Also, Kitchen Automation can be a game changer in terms of introducing new meu items with promoting hygiene. Plug and play automation will help in reducing dependency on skilled labour. This will surely increase your topline and reduce the bottom line.

5. Get Online

Did you know that 90% of guests research a restaurant before dining (more than any other business type)? That means if you haven’t gone online yet – with a minimum of a restaurant website, operating key social media accounts, and claiming your Google and Yelp pages – you’re missing out on a ton of business that your digital-minded competition is benefitting from.

Decreasing Costs

1. Reduce Cost of Goods Sold (CoGS)

As we said, CoGS is one of the biggest expenses in the industry. Lowering your CoGS can become a balance between wanting to serve your guests high-quality food while keeping costs low. However, there are a few ways to achieve this, like comparing vendors, taking more accurate inventory, getting ahead of food waste, and more.

2. Control Labor Costs

This is another fine balance between maintaining a cost and keeping your staff happy and able to live on their wages. It can be done if you are using software to monitor shifts, create more efficient scheduling, and prevent early clock-ins. There is also something to be said for adding benefits to keep staff happy and loyal. Even if you can’t afford to pay them more money, things like days off, tenure perks, and continuous acknowledgment of their efforts go a long way.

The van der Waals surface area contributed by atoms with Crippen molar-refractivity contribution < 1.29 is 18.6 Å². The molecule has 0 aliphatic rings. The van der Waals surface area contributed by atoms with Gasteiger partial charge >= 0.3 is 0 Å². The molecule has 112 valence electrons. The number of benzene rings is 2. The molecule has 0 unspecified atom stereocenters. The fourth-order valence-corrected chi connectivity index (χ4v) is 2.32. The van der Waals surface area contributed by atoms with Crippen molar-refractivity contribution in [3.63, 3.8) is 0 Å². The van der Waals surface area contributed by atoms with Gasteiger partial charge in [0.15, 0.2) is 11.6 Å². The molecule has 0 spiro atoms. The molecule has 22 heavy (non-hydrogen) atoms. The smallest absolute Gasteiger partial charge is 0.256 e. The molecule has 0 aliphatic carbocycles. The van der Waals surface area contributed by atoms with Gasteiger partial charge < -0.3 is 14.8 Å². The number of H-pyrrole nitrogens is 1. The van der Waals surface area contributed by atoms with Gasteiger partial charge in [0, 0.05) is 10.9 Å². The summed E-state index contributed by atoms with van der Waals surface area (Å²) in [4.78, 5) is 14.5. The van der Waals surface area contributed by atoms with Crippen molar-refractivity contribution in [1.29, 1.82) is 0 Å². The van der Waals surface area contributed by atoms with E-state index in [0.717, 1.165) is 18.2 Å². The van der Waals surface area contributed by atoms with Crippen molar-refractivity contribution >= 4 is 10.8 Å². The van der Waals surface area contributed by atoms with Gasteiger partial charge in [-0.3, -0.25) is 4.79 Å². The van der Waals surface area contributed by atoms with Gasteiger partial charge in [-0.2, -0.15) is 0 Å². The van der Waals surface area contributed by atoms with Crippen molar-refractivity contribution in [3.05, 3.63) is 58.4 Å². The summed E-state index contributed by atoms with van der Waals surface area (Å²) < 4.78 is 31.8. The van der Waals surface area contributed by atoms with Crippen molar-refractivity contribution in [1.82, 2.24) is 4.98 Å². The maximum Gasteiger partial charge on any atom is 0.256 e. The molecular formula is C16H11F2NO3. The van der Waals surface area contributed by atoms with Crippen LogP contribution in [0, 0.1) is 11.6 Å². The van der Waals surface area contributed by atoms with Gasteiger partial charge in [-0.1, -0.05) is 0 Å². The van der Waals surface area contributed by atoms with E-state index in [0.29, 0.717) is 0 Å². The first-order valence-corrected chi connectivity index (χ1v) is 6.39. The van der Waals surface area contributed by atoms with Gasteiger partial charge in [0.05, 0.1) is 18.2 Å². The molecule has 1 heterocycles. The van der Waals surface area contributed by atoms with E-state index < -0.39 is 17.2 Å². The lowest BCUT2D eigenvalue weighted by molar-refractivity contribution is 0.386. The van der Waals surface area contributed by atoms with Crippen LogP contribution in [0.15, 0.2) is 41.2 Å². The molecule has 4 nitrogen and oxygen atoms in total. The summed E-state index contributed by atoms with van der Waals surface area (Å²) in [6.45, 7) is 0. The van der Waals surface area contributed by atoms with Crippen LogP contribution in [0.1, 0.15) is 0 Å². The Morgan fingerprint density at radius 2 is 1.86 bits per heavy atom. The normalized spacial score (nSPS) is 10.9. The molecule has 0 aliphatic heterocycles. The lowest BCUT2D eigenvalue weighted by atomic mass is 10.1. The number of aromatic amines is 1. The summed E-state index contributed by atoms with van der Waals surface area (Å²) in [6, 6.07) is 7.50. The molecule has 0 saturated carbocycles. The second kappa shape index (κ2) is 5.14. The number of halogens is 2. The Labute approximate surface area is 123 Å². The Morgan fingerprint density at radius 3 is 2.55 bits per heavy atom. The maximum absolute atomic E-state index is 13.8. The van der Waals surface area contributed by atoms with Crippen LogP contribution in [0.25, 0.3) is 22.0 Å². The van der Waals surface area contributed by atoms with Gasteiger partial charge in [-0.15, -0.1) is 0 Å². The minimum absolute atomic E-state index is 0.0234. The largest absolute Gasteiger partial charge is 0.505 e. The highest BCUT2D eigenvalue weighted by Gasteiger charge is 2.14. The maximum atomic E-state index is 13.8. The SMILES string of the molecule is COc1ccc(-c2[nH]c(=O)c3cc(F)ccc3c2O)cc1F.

3. Reduce Waste and Theft

Food waste and internal theft are unfortunate but very real problems in the restaurant industry. While it may not be 100% preventable, it can be better tracked by using an inventory management system that increases accuracy versus using spreadsheets or a pen-and-paper method.

4. Decrease Staff Turnover

Not only is it expensive to train new staff, losing a great server can make or break your guests’ experience causing a loss in repeat business. Make sure you are communicating with your staff and implementing their feedback where possible to decrease turnover and increase staff loyalty.

The good news:

The food industry may see an increase in its profit margins in the long term if proper steps are taken. There are several reasons this could happen. And this could include:

Real Estate Cost: As so many food outlets will be closing down, it might help new entrants and existing brands in expansion could negotiate better on real estate.

Kitchen Equipment: They could seek out and buy second-hand equipment for cheaper, and use it in their business.

Pricing: They could price their food nominally, and build their brand identity around safety and hygiene. With even the Central government enforcing norms regarding these, people will lean towards cleaner food, cost notwithstanding.

Online order is here to stay: Another factor will be the pick-up in online orders in the short term and also long term. With WFH culture slated to continue through partial lockdown and even later, many people staying at home will not have time to cook. This means more and more of them will order online, which will boost the industry. This one will be even more important for restaurants to increase their profit margin.